Exactly what constitutes “decent” is a movable feast, and is likely to rise exponentially the moment you buy a new TV or other video device. That’s because you’ll want to try out the smart apps that likely came with it, and in ultra high definition, if possible.
Streaming TV pictures in standard definition eats up around a gigabyte of data every hour - around 40GB a month for an average user. Once you move up to HD, you increase that threefold, and when you try to stream UHD, you’re looking at 7GB an hour and 120GB a month.
The monthly figures are important only if you pay for a capped broadband service, because your allowance could be gone in a week, if you’re not careful. But the hourly usage is down to the quality of your connection.
Bear in mind that if you have a house full of children or teenagers, your own internet use will likely be the tip of a rather large iceberg, and if your connection has to contend with their visits to YouTube, Facebook and goodness knows where else while you try to watch Netflix, you’re going to spend half your evening watching a spinning “buffering” symbol.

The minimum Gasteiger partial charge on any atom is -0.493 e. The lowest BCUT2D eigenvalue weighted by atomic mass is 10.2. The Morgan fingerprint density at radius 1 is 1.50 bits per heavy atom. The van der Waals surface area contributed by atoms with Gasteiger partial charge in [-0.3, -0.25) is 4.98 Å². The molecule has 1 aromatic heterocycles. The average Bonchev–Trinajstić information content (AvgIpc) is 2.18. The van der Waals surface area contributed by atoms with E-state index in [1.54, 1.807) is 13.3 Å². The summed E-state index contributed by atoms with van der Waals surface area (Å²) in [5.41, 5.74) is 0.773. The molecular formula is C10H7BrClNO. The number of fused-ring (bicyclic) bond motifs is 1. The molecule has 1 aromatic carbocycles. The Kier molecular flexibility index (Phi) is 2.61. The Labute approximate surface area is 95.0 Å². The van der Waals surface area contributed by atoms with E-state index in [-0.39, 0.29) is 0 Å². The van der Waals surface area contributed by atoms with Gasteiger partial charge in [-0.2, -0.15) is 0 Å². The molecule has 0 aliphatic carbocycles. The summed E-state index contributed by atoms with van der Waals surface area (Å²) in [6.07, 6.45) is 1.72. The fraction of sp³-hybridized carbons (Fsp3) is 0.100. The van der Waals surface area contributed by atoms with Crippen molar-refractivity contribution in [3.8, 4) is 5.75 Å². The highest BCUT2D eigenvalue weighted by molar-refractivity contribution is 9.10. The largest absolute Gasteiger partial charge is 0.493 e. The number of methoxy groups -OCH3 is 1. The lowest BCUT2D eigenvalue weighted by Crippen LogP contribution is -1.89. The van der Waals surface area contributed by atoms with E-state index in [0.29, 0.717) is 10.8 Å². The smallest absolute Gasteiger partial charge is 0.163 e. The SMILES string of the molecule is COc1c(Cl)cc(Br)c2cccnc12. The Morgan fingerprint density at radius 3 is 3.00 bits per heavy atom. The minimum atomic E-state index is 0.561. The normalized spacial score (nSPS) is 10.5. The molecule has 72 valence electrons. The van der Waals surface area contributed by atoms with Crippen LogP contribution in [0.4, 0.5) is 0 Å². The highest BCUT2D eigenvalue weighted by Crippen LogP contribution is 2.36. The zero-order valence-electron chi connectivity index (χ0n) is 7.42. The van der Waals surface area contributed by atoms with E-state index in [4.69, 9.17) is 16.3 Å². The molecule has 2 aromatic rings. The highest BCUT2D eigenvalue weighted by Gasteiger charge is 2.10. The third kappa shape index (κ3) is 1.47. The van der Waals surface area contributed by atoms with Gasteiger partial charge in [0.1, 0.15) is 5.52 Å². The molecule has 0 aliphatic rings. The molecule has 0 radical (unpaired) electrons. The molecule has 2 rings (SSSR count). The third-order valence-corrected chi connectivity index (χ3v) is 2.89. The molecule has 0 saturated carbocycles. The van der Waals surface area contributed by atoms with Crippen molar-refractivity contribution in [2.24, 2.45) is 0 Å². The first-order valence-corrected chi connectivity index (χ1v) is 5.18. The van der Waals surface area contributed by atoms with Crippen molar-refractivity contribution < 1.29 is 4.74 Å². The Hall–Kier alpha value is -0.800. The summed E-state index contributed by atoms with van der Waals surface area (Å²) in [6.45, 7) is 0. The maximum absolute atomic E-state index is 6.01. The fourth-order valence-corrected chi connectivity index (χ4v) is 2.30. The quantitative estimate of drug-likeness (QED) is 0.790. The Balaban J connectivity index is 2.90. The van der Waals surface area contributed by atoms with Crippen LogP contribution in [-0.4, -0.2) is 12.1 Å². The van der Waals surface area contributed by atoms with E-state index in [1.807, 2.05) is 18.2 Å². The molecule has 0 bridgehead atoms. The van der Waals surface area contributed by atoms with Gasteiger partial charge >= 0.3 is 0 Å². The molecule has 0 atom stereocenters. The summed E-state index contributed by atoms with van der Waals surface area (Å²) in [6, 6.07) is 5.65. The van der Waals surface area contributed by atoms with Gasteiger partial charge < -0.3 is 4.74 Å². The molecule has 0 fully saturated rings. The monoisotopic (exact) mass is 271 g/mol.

Streaming lots of video really needs a fibre-optic connection, and if there’s still time to make a new year’s resolution, you could do worse than making this the year you re-evaluate the way you get online.
Broadband is measured in megabits per second, and fibre offers you up to 52Mb or 76Mb, depending how much you pay. Either way, it’s much faster than any standard deal. Virgin’s cable broadband is speedier still, at up to 200Mb on the most expensive contracts, but you have to live on a street bypassed by one of their cables.
It’s a myth that fibre broadband is available only in built-up areas, but it does help if your house is within a few hundred yards of one of the BT roadside cabinets that join the wider network to the local telegraph poles and underground ducts. This last leg of the circuit relies not on fibre-optics but on old-fashioned copper wires, which slow the signal dramatically. The longer the distance, the greater the speed loss.
You also need to pay some attention to the speed at which the signal is distributed within your home. A modern router, which you should have if you’ve upgraded your broadband in the last year or two, will give you wireless speeds of five gigahertz, rather than the older 2.4GHz standard, and you’ll also get faster wired connectivity.
Assuming you are outside Virgin’s cabled area, the best deals are likely to be from Plusnet, Sky, EE and perhaps John Lewis. A less familiar name, the Doncaster-based Origin Broadband, is also worth considering. Factoring in the BT phone line rental you will have to pay, irrespective of supplier, and leaving aside any introductory offers, a little over £30 a month is where you should aim.
Take into account your expected use next year as well as now - because broadband, like chocolate and money, is something you can never have too much of - and no matter how much you do have, it will soon be too little.